There are folks who are willing to sell a living trust to anything that moves. They frequently claim that everybody needs a living trust or two. Well, almost everybody. At the other extreme, there are those claiming that (almost) nobody needs living trusts.
No wonder many of you are confused. So, do you really need a living trust?
A living trust is just one of many different tools in financial and estate planning. But, living trusts can help you achieve goals not possible with other planning tools. At the same time, they require effort, time and resources.
Living trusts can serve you well while you are alive. They can also serve your family members and others you love long after you are gone. Just like with a will, you can provide for distribution of property after death.
Property held in living trusts avoids probate. This alone makes them very attractive. Probate is a legal process. It takes place in probate courts. In some states these courts are also known by other names, such as surrogate.
You and your property may be subjected to probate proceedings even if you are still alive. This may occur if you become physically and/or mentally incapacitated. In this situation, living trust (along with other documents) can help you avoid a potential nightmare.
Probate can be a very expensive and time-consuming procedure. By the time its over, a significant part of your estate may evaporate.
At the same time, living trusts are not the only way to avoid probate. If probate avoidance is your primary (or only) goal, you should at least consider other options. Such option may be less costly and time consuming.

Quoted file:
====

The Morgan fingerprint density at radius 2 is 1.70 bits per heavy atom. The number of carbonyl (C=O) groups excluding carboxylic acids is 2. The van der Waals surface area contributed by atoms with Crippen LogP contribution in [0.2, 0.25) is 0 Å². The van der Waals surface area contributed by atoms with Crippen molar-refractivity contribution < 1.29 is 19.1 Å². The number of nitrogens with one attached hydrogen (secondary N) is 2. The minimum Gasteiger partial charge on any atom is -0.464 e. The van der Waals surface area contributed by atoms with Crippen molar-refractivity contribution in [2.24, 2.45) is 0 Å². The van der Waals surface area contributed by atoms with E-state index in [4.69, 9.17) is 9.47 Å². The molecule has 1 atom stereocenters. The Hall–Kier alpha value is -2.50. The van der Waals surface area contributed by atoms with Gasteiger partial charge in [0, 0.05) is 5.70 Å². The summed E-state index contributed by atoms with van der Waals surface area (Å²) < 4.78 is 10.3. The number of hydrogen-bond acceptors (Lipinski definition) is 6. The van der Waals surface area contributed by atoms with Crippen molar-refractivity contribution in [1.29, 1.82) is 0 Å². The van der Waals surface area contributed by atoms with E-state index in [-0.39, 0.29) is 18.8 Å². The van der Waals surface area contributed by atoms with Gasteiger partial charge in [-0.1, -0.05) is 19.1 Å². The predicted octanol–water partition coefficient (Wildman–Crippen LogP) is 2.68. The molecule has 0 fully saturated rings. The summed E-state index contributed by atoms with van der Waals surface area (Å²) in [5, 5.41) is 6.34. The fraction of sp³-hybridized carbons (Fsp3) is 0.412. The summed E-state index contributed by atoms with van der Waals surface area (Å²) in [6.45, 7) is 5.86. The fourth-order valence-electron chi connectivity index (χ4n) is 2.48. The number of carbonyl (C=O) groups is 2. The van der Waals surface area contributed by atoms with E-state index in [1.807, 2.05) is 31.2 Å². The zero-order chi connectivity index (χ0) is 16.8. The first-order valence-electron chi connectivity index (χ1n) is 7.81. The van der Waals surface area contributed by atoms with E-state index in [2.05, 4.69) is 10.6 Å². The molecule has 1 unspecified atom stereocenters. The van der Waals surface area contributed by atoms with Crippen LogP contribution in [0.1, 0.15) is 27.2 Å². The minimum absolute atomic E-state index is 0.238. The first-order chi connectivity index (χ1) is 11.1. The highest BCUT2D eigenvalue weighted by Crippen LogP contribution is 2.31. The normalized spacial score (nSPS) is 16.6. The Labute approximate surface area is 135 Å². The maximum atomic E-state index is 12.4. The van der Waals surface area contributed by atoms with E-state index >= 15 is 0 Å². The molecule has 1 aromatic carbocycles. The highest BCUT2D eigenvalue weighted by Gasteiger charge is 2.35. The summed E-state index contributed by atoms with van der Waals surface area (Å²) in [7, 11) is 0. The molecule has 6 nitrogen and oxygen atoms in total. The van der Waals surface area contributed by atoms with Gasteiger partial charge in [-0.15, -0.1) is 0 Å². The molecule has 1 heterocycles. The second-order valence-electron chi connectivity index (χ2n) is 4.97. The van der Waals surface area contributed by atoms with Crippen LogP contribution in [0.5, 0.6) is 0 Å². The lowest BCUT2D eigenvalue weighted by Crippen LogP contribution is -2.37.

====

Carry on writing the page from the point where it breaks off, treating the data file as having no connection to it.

If you own substantial assets or reasonably expect to do so in the future, you should at least consider a revocable living trust. Such trusts do not diminish the control you have over your property. They can be amended or even terminated. You can continue using your property the same way.
By contrast, irrevocable living trusts mean a loss of control over your assets. Once these trusts are executed, all provisions become fixed. You won't be able to change or terminate your irrevocable trust. Why would anyone want to give away the control over assets?
Well, irrevocable trusts can come with benefits. Your children, grandchildren (and others) can receive much more in the event of your death. Properly designed and drafted irrevocable living trusts can result in substantial income, estate and gift tax savings. They can also provide an additional layer of protection against creditors.
Testamentary trusts take effect after death. They are provided for in a last will and testament (a will). The advantage here is that no additional paperwork or actions are necessary during lifetime. In other words, you avoid extra headaches.
A big drawback is that a will must be probated for testamentary trusts to take effect. Wills can be lost and even intentionally destroyed. In addition, your will may be invalidated by the probate court in part or in full. In short, your testamentary trust may never come into existence.
Once again do you really need a living trust? At the end, it boils down to what you want to achieve during life and after you are gone. Living trusts can help you accomplish things not possible otherwise. But, there are also many other financial and estate planning tools available to you.
Decide what you really want, examine all available options and make your decision accordingly.
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